How to recover all your data: a few efficient approaches

How can you efficiently recover all your data when your desktop, laptop or tablet crashes or loses some of the data? In addition, databases, which are collections of interrelated data, are rampant in use by all organizations involved such as hospitals, banks, travel agencies, hotels, shopping complexes and so on! So what do you do when these databases with huge collections of important data are suddenly sabotaged? This article takes a look at these aspects and provides tips on how to recover data. So why don’t you read on?

First of all, let’s talk about your laptop, desktop or tablet that you use every day. The best ways to restore all data on these machines when they crash without warning or for example lose some of the data due to an error that occurs is by backing up all your data on flash drives with a large number of GBs storage in varieties. Figure out and then decide how much GB of data from your machine and / or along with storage from other sources you need then buy that flash drive within that capacity or more and keep a backup of all your important data. You should preferably update your backup weekly, if not daily. This allows you to restore all your data on your computer using the backups.

Let’s say you have a huge collection of audio, photos, files in different formats and they are constantly growing on your computer and you want to backup all your data from day 1 to today and you cannot keep all your data intact on your computer. In fact, you are dealing with terabytes (TB) of data and that means you should always backup all your data and also delete some of the old data from your computer to make room for new ones. The best way to keep data in this case is to use an external portable hard drive and back everything up. This kind of external hard drive can store multiple TB of data and you can choose which size is right for you.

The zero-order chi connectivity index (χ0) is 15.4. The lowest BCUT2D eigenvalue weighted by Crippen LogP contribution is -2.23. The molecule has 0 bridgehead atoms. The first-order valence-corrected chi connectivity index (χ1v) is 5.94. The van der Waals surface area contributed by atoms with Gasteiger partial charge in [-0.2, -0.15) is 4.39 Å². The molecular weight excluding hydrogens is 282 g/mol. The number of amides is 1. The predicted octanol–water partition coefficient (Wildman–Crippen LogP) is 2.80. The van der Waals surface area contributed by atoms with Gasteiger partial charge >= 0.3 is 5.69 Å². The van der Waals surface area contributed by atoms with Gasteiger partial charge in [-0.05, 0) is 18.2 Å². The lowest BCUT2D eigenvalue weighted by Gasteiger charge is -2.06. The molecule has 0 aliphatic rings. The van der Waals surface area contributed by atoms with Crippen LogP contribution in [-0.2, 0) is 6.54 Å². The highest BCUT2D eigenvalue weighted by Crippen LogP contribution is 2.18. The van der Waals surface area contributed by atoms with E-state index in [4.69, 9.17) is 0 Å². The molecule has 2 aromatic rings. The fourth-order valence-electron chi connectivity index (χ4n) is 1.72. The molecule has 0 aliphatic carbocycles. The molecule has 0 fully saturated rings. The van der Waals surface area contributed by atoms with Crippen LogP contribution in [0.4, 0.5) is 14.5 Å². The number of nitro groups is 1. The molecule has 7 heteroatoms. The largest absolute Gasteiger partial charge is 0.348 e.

If you’re not dealing with GBs and TBs of data but still need to back up your computer data, you can use rewritable CD-ROM drives that can store a large number of megabytes (MBs) of data. I think you understand the idea.

Now let’s look at recovery approaches to databases used by organizations, as I mentioned earlier.

The entire database is periodically copied (backed up), usually to tapes, compact disks or external portable hard drives (which I described earlier). Backups can also be made incremental, i.e. only the changes since the last backup are saved. A log file is used to record the changes in the database with each update, usually the old and new values ​​of the updated attributes.

If an error occurs:

  1. If the database itself is damaged (media error, for example due to a main crash)

– The last backup has been loaded

– The updates of all logged (completed) transactions performed since the time of the last backup are displayed in the log. The transactions that were not yet committed must be restarted.

  1. If the database itself is not damaged, but the correctness of the content cannot be guaranteed (for example, because a program with updates has crashed)

– The log is used to repeat committed changes (redo) and roll back uncommitted changes (undo). Then the uncommitted transactions can be restarted.

In summary, whether you are concerned about your computer’s data or database data, you always need backups, simply and clearly.

Source by Rosina S Khan